Access to electricity is a keystone of modern society and socioeconomic development, but there are different ways of getting there, and they have vastly different impacts and ripple effects at the nexus of society, economy and environment. As opposed to the centralized and mass-produced, Industrial Era electricity grids that have come to characterize our energy infrastructure, policies that foster development of distributed, clean and renewable energy systems afford developing and developed countries substantial advantages and benefits that address these challenges.
Significant strides in providing access to clean, renewable electricity are being made across Central America, but financing large-scale, grid-connected renewable energy projects continues to pose significant challenges to Central America's governments and private sector. Moreover, taking this energy development path doesn't address the problem of providing last-mile connectivity, a particularly salient point given the size of these countries rural populations.
In a June 2012 Worldwatch Institute blog post, Allie Goldstein highlights the cross-cutting benefits fostering small-scale, distributed renewable energy systems can have across the region and beyond.
Solar, wind, geothermal and other renewable energy systems are sprouting up across Central America, while construction of the region-wide SIEPAC electricity grid is nearly complete, developments that fall right in line with UN Secretary General Ban-ki Moon's Sustainable Energy for All initiative, the Worldwatch Institute noted in June 2012 blog post. As of the end of November, the Central America electricity grid was 99.5% complete.
Progess notwithstanding, an estimated 7.7 million Central Americans have limited access to electricity, relying on traditional biomass for energy, Goldstein points out.
“Though this model has facilitated a dramatic increase in electrification in Central America, 'last-kilometer' electrification makes little economic sense in areas where people's ability to pay for energy remains low. In extreme cases, if users can’t afford a replacement, electrification initiatives effectively have the lifespan of a single light bulb.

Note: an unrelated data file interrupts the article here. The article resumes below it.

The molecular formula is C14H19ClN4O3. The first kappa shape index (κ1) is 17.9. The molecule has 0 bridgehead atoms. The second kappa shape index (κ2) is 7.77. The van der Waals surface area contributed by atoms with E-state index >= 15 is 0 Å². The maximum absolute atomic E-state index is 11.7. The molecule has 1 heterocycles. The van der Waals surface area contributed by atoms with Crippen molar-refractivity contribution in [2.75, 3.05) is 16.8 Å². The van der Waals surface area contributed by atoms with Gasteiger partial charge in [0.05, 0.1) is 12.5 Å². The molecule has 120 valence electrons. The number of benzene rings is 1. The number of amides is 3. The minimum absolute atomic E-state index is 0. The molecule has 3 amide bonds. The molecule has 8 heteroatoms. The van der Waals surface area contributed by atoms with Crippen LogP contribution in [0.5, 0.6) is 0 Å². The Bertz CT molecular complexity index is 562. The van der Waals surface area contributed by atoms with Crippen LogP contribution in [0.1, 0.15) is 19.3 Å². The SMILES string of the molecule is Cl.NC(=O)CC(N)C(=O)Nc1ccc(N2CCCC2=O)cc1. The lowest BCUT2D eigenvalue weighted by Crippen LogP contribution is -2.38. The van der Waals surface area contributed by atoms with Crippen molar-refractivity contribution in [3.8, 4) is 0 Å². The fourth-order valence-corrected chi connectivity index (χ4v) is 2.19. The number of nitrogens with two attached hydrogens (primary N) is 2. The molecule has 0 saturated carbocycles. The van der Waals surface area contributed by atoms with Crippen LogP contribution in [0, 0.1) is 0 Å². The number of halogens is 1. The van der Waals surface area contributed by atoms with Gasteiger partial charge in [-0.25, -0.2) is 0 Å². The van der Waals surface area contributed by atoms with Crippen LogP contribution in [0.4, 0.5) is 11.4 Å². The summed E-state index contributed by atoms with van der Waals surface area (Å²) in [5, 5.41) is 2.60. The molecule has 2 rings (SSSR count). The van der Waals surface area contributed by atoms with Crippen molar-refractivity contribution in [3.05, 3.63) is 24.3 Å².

“Projects that pair income generation with power generation illustrate how off-grid rural electrification initiatives might be financially self-sustained.”
Installation of mini hydropower systems and solar battery charging stations are subsidized through PERZA. The crucial twist comes with a microfinance scheme that offers small business loans and training to rural residents so that they can start businesses and generate the additional income they need to spend on access to electricity.
PERZA concluded at year-end 2011, but its success is clearly evident: 6,863 rural Nicaraguan households gained access to electricity via solar photovoltaic (PV) home energy systems. In addition, seven solar PV charging stations and four mini-hydro power systems were built.
PERZA also was successful in stimulating sustainable local entrepreneurial and business activity. More than 3,000 rural residents participated in PERZA program workshops and meetings. Forty-three business plans were developed, and 10 microfinance institutions now offer loans for rural electrification, according to Worldwatch's report.
As Goldstein highlights, “According to the 2012 Climate Scope report, Nicaragua now has the highest level of green microfinance penetration in Latin America and the Caribbean, with 10 institutions offering green microfinance loans to thousands of low-income borrowers.
“Only time will tell whether the advent of microfinance helps sustain rural energy systems in Nicaragua for decades, but PERZA is an early example of a national-level attempt at integrating electrification with bottom-up small business development.”\
*Photo: Credit Panama Office of Rural Electrification
An experienced, independent journalist, editor and researcher, Andrew has crisscrossed the globe while reporting on sustainability, corporate social responsibility, social and environmental entrepreneurship, renewable energy, energy efficiency and clean technology. He studied geology at CU, Boulder, has an MBA in finance from Pace University, and completed a certificate program in international governance for biodiversity at UN University in Japan.